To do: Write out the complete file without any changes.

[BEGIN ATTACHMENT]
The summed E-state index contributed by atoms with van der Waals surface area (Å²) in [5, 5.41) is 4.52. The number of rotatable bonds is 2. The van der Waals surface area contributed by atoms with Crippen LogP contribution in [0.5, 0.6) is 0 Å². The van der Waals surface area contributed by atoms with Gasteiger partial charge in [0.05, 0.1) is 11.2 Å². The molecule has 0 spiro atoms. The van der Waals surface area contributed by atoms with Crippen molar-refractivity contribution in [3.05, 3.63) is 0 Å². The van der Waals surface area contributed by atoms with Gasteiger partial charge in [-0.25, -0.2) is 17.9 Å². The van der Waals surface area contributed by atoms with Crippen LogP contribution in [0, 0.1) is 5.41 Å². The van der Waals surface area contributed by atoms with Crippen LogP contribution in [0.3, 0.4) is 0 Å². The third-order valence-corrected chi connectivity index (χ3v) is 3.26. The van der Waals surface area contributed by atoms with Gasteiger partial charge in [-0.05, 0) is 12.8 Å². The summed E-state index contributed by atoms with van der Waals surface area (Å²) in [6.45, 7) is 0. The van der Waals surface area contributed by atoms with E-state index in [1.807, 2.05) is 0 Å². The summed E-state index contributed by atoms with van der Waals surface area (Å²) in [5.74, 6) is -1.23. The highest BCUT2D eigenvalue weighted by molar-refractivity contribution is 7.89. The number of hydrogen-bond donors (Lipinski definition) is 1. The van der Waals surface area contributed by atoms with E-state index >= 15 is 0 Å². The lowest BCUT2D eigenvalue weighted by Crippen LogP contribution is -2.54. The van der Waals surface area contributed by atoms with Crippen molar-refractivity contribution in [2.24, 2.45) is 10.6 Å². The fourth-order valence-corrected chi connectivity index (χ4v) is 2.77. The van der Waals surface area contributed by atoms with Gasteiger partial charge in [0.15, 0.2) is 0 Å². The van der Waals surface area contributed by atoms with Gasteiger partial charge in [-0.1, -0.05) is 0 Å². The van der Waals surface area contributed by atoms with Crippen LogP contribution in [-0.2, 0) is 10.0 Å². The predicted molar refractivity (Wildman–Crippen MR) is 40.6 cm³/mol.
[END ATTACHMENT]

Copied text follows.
The summed E-state index contributed by atoms with van der Waals surface area (Å²) in [5, 5.41) is 4.52. The number of rotatable bonds is 2. The van der Waals surface area contributed by atoms with Crippen LogP contribution in [0.5, 0.6) is 0 Å². The van der Waals surface area contributed by atoms with Gasteiger partial charge in [0.05, 0.1) is 11.2 Å². The molecule has 0 spiro atoms. The van der Waals surface area contributed by atoms with Crippen molar-refractivity contribution in [3.05, 3.63) is 0 Å². The van der Waals surface area contributed by atoms with Gasteiger partial charge in [-0.25, -0.2) is 17.9 Å². The van der Waals surface area contributed by atoms with Crippen LogP contribution in [0, 0.1) is 5.41 Å². The van der Waals surface area contributed by atoms with Crippen LogP contribution in [0.3, 0.4) is 0 Å². The third-order valence-corrected chi connectivity index (χ3v) is 3.26. The van der Waals surface area contributed by atoms with Gasteiger partial charge in [-0.05, 0) is 12.8 Å². The summed E-state index contributed by atoms with van der Waals surface area (Å²) in [6.45, 7) is 0. The van der Waals surface area contributed by atoms with E-state index in [1.807, 2.05) is 0 Å². The summed E-state index contributed by atoms with van der Waals surface area (Å²) in [5.74, 6) is -1.23. The highest BCUT2D eigenvalue weighted by molar-refractivity contribution is 7.89. The number of hydrogen-bond donors (Lipinski definition) is 1. The van der Waals surface area contributed by atoms with E-state index >= 15 is 0 Å². The lowest BCUT2D eigenvalue weighted by Crippen LogP contribution is -2.54. The van der Waals surface area contributed by atoms with Crippen molar-refractivity contribution in [2.24, 2.45) is 10.6 Å². The fourth-order valence-corrected chi connectivity index (χ4v) is 2.77. The van der Waals surface area contributed by atoms with Gasteiger partial charge in [0.15, 0.2) is 0 Å². The van der Waals surface area contributed by atoms with Gasteiger partial charge in [-0.1, -0.05) is 0 Å². The van der Waals surface area contributed by atoms with Crippen LogP contribution in [-0.2, 0) is 10.0 Å². The predicted molar refractivity (Wildman–Crippen MR) is 40.6 cm³/mol.